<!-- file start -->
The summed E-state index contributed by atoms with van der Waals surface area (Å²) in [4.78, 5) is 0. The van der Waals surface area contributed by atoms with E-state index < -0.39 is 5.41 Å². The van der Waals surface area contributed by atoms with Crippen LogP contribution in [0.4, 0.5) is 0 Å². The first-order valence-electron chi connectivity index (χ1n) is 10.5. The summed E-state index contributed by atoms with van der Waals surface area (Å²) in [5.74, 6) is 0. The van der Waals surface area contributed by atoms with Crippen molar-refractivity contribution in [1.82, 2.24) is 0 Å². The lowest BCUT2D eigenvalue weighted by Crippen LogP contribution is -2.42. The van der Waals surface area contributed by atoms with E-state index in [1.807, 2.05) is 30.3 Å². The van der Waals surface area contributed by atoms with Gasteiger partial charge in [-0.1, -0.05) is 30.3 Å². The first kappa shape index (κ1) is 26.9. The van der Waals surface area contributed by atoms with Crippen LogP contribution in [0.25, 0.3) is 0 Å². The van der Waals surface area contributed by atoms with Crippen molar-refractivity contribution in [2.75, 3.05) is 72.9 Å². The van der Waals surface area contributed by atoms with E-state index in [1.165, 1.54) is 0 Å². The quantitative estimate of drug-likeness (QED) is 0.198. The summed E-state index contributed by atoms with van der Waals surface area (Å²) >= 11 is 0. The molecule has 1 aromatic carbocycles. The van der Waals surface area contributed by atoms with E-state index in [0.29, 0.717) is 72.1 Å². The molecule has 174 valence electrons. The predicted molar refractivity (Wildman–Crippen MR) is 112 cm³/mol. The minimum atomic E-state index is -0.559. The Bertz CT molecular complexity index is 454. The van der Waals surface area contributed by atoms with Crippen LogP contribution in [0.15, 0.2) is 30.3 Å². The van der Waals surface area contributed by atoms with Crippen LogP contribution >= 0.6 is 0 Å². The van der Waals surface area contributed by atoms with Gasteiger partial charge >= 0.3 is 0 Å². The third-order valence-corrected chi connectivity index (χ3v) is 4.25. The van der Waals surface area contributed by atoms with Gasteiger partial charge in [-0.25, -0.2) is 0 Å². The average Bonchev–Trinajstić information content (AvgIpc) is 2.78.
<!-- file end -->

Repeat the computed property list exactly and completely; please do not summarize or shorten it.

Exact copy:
The summed E-state index contributed by atoms with van der Waals surface area (Å²) in [4.78, 5) is 0. The van der Waals surface area contributed by atoms with E-state index < -0.39 is 5.41 Å². The van der Waals surface area contributed by atoms with Crippen LogP contribution in [0.4, 0.5) is 0 Å². The first-order valence-electron chi connectivity index (χ1n) is 10.5. The summed E-state index contributed by atoms with van der Waals surface area (Å²) in [5.74, 6) is 0. The van der Waals surface area contributed by atoms with Crippen molar-refractivity contribution in [1.82, 2.24) is 0 Å². The lowest BCUT2D eigenvalue weighted by Crippen LogP contribution is -2.42. The van der Waals surface area contributed by atoms with E-state index in [1.807, 2.05) is 30.3 Å². The van der Waals surface area contributed by atoms with Gasteiger partial charge in [-0.1, -0.05) is 30.3 Å². The first kappa shape index (κ1) is 26.9. The van der Waals surface area contributed by atoms with Crippen LogP contribution in [0.25, 0.3) is 0 Å². The van der Waals surface area contributed by atoms with Crippen molar-refractivity contribution in [2.75, 3.05) is 72.9 Å². The van der Waals surface area contributed by atoms with E-state index in [1.165, 1.54) is 0 Å². The quantitative estimate of drug-likeness (QED) is 0.198. The summed E-state index contributed by atoms with van der Waals surface area (Å²) >= 11 is 0. The molecule has 1 aromatic carbocycles. The van der Waals surface area contributed by atoms with E-state index in [0.29, 0.717) is 72.1 Å². The molecule has 174 valence electrons. The predicted molar refractivity (Wildman–Crippen MR) is 112 cm³/mol. The minimum atomic E-state index is -0.559. The Bertz CT molecular complexity index is 454. The van der Waals surface area contributed by atoms with Crippen LogP contribution in [0.15, 0.2) is 30.3 Å². The van der Waals surface area contributed by atoms with Crippen LogP contribution >= 0.6 is 0 Å². The van der Waals surface area contributed by atoms with Gasteiger partial charge >= 0.3 is 0 Å². The third-order valence-corrected chi connectivity index (χ3v) is 4.25. The van der Waals surface area contributed by atoms with Gasteiger partial charge in [-0.25, -0.2) is 0 Å². The average Bonchev–Trinajstić information content (AvgIpc) is 2.78.